Jefferson County on Sunday confirmed six new COVID-19 cases and one death of a man who had been hospitalized with the virus, while Clallam County reported three additional cases.
That brings Jefferson County to 371 cases since the pandemic began in March 2020, with 20 of those in the past two weeks, said Dr. Tom Locke, Jefferson County health officer, noting that the county had a case rate of 62 per 100,000 population as of Sunday.
“It could go higher than that,” he said Sunday, saying the results of tests done Saturday will not be known until sometime today.
A man in his early 60s who had been hospitalized with COVID-19 died, it was reported to Locke late Saturday. Although the man was suffering from multiple serious chronic conditions, Locke said Sunday he expects the man’s cause of death to be recorded as the virus. If so, Jefferson County will have had three COVID-19 deaths.
Clallam County, which was at 112 cases per 100,000 on Saturday, was reported on Sunday to be up to 1,169 confirmed cases since the pandemic began.
“We’re definitely seeing a fourth wave, and it’s dominated by variants,” Locke said.
For that reason, “we’re encouraging everyone over 16 to get vaccinated as soon as possible so we can get through this wave and get back to normal as soon as possible,” said Dr. Allison Berry, Clallam County health officer, in a text on Sunday.
“We have plenty of slots available for next weekend.”
No new hospitalizations or deaths were reported Sunday in Clallam County, which has had seven deaths since March 2020.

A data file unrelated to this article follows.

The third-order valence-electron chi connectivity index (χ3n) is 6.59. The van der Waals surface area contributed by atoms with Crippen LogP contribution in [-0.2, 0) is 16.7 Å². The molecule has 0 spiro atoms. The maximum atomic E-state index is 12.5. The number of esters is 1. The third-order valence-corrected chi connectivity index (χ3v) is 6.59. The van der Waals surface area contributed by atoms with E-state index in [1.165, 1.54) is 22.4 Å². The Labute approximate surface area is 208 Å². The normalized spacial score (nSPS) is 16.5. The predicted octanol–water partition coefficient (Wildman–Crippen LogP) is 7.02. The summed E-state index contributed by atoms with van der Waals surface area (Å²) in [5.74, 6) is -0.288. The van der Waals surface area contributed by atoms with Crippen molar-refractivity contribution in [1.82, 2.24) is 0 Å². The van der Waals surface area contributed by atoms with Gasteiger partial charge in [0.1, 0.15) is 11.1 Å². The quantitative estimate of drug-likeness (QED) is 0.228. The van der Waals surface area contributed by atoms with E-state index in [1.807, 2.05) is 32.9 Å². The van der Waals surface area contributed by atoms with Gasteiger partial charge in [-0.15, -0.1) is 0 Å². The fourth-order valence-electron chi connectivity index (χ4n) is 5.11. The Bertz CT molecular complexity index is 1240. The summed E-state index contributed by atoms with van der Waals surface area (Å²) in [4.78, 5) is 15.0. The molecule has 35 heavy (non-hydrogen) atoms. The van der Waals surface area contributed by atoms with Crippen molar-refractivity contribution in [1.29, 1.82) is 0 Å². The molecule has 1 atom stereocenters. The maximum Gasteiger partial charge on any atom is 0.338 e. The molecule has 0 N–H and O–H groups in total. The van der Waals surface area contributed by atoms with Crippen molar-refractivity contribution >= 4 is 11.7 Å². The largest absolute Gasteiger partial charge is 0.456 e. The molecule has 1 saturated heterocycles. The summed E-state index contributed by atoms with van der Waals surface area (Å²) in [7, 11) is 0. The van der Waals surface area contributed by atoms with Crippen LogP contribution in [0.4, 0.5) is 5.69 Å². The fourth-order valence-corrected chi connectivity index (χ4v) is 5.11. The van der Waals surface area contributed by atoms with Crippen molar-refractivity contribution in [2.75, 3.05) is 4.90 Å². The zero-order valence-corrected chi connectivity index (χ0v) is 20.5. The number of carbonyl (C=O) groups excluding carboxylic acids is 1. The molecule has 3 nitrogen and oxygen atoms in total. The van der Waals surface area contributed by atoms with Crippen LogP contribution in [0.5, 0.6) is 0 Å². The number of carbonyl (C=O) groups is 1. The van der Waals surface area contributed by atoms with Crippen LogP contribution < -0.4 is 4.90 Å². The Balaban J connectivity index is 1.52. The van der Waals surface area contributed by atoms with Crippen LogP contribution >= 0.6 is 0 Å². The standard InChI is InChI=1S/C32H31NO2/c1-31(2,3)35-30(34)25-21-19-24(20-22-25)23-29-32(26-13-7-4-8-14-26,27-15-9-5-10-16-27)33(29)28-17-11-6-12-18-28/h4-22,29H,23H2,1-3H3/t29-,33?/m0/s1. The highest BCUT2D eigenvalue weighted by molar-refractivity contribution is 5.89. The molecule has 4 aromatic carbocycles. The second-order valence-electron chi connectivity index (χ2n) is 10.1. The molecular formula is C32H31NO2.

Clallam, Jefferson and Kitsap counties all are seeing a rise in cases, Locke said, adding that throughout the pandemic Jefferson County has had a slower rise in cases than either of its neighbors.
The rise in cases on the North Olympic Peninsula is largely driven by variants of the original COVID-19, Locke said.
“The leading variants are two out of California that are more contagious than previous strains,” he said, adding that the variant confirmed in Jefferson County has been B.1.429, a mutation that arose in California, while Clallam County has seen the U.K. variant, which is considered to often lead to more severe illness.
“It’s very much a statewide trend,” Locke added, saying variants are considered to be the cause of some 90 percent of new cases in Washington, with about one-third due to the U.K. variant.
“For those who are unimmunized, the chances of getting infected are going up and up,” he said.
Advice for protection against the new variants is to continue wearing face masks when in public, wash hands frequently, avoid large gatherings and minimize travel, health officers say, adding that vaccination is the best protection.
“I think the risks for those completely vaccinated is extremely low,” Locke said. “It’s fine to hang out with people who are fully vaccinated without masking or distancing.”
“It also appears to be safe for people fully vaccinated to visit people not fully vaccinated as long as they are not high risks,” such as visiting grandchildren.
“It’s really about gatherings, travel and visitors — those are where the risks are,” Locke said.
Testing post-travel is recommended. Locke noted that the state Department of Health has contracts with Walgreens and Rite-Aid to cover post-travel testing costs not paid by insurance companies.
Appointments for Jefferson Healthcare’s clinics on Thursday and Friday can be made at https://jeffersonhealthcare.org/covid-19-vaccine.
Appointments for both Saturday and Sunday clinics at Port Angeles High School can be made at http://vaccine.clallam.net/register or by phone at 360-417-2430.
Jim’s Pharmacy in Port Angeles has Moderna appointments available on Tuesday, Wednesday and Sunday. Appointments can be made at jimsrx.com.
Appointments for the Jefferson County Public Health’s clinic on Saturday can be made at bit.ly/jeffcovax or by calling 360-344-9791.
Forks Community Hospital has a Moderna vaccination clinic scheduled for April 30. More information can be found at www.ForksHospital.org.
The state has created a vaccination locator at https://vaccine locator.doh.wa.gov.
Executive Editor Leah Leach can be reached at 360-417-3530 or at [email protected].